The Taj Mahal, India’s iconic monument to eternal love, has taken a beating in recent years. Its attendance figures are down, and air pollution is slowly turning its ethereal white marble yellow.
Now, to make matters worse, some in India say that a staunch Hindu nationalist government recently elected in the Taj’s home state of Uttar Pradesh is starving the world-famous site of funds and support because, as it sees it, the mausoleum was built by Muslim invaders.
The state’s new chief minister, the saffron-robed Hindu priest Yogi Adityanath, set the tone early on when he lamented at a rally that tiny models of the Taj Mahal are often given to visiting foreign dignitaries, saying the monument “does not reflect Indian culture.”
The Taj, the country’s biggest tourism draw, was not allotted any cultural heritage funds in the state budget for the coming year. And the monument was omitted from the state’s official booklet listing all the important projects of the tourism department last week, prompting yelps of protest from the main national opposition party.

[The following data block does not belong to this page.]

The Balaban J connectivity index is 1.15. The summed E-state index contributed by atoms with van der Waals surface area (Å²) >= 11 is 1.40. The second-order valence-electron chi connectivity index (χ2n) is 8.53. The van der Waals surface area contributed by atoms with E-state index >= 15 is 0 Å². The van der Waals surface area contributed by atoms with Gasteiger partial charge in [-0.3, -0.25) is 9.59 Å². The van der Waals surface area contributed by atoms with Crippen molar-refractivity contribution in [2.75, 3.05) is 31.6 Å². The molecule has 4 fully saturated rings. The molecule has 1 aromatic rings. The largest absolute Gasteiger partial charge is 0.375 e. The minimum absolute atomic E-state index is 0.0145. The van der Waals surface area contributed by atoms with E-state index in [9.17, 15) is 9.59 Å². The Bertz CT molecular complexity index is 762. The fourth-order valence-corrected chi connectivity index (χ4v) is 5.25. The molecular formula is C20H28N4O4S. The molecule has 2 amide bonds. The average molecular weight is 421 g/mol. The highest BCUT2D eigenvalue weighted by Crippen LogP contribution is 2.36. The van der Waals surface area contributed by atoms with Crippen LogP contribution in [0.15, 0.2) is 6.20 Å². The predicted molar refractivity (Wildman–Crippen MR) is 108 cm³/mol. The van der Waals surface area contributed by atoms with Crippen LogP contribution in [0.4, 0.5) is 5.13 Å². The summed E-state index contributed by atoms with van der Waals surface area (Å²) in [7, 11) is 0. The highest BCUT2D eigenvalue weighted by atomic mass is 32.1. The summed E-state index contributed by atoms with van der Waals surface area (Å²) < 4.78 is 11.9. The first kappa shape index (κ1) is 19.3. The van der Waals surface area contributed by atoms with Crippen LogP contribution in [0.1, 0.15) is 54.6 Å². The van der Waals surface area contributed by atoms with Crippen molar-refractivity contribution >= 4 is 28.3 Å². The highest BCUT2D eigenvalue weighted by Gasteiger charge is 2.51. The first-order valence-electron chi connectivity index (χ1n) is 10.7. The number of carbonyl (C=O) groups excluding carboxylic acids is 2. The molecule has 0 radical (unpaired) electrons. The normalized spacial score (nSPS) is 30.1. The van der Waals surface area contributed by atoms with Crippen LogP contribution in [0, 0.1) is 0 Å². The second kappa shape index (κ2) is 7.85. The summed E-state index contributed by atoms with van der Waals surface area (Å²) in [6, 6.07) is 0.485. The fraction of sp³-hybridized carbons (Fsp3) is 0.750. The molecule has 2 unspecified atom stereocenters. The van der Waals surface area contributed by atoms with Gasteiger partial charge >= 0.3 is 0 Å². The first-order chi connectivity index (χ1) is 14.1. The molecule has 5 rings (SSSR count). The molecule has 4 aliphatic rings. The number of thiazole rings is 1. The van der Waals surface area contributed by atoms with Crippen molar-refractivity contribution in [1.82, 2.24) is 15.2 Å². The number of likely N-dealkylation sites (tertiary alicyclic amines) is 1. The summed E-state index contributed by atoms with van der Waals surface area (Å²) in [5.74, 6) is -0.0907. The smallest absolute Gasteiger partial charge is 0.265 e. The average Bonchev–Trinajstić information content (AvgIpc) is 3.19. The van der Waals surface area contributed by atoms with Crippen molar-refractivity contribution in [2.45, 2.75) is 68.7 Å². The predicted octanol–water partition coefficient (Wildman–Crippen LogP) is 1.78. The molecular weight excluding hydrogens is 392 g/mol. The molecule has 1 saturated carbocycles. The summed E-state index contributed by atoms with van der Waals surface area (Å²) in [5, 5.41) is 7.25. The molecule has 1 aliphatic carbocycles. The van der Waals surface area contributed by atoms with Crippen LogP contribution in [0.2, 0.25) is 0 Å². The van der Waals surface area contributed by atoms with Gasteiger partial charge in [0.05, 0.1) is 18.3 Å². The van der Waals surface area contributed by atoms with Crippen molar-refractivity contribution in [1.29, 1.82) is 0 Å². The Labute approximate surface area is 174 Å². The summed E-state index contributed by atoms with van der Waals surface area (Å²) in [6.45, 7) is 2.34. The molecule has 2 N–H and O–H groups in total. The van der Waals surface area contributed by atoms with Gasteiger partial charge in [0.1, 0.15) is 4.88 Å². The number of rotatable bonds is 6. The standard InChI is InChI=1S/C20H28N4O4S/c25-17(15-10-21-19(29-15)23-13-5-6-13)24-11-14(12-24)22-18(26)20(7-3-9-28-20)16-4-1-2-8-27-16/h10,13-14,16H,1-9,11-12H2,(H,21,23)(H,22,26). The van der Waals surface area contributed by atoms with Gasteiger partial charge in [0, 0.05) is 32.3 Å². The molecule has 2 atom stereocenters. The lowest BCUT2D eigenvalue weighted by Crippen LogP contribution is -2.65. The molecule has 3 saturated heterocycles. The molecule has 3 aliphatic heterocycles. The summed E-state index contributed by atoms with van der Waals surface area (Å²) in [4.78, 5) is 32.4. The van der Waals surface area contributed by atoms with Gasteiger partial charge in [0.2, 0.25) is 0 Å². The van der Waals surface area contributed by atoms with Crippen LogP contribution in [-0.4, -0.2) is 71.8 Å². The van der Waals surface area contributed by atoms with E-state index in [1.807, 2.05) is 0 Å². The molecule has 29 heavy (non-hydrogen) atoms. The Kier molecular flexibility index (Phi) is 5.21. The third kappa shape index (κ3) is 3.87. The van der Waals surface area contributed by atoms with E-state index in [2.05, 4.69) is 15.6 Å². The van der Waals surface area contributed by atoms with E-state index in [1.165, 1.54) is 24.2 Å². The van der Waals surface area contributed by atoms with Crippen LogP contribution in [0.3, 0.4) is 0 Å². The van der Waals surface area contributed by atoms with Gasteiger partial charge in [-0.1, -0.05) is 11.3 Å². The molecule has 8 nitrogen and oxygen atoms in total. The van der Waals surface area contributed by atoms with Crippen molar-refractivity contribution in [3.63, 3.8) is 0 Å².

Golden State Warriors player Kevin Durant sparked controversy when he described the poor conditions around the Taj Mahal in blunt terms after a visit there this summer while on an official National Basketball Association tour.
“As I was driving up to the Taj Mahal, like I said, I thought that this would be holy ground, super protected, very very clean. And as I’m driving up, it’s like, s—, this used to remind me of some neighborhoods I would ride through as a kid,” he told the Athletic website. “Mud in the middle of the street, houses were not finished, but there were people living in them. No doors. No windows. The cows in the street, stray dogs and then, boom, Taj Mahal, one of the seven wonders of the world. It’s like holy s—, this was built 500 years ago and everyone comes here. It’s just an eye-opener.”
Durant later apologized for his remarks on Twitter.
Officials in the tourism business in the city of Agra, where the Taj is located, said the monument’s neglect by the administration in favor of Hindu religious sites is unfortunate, given its needs.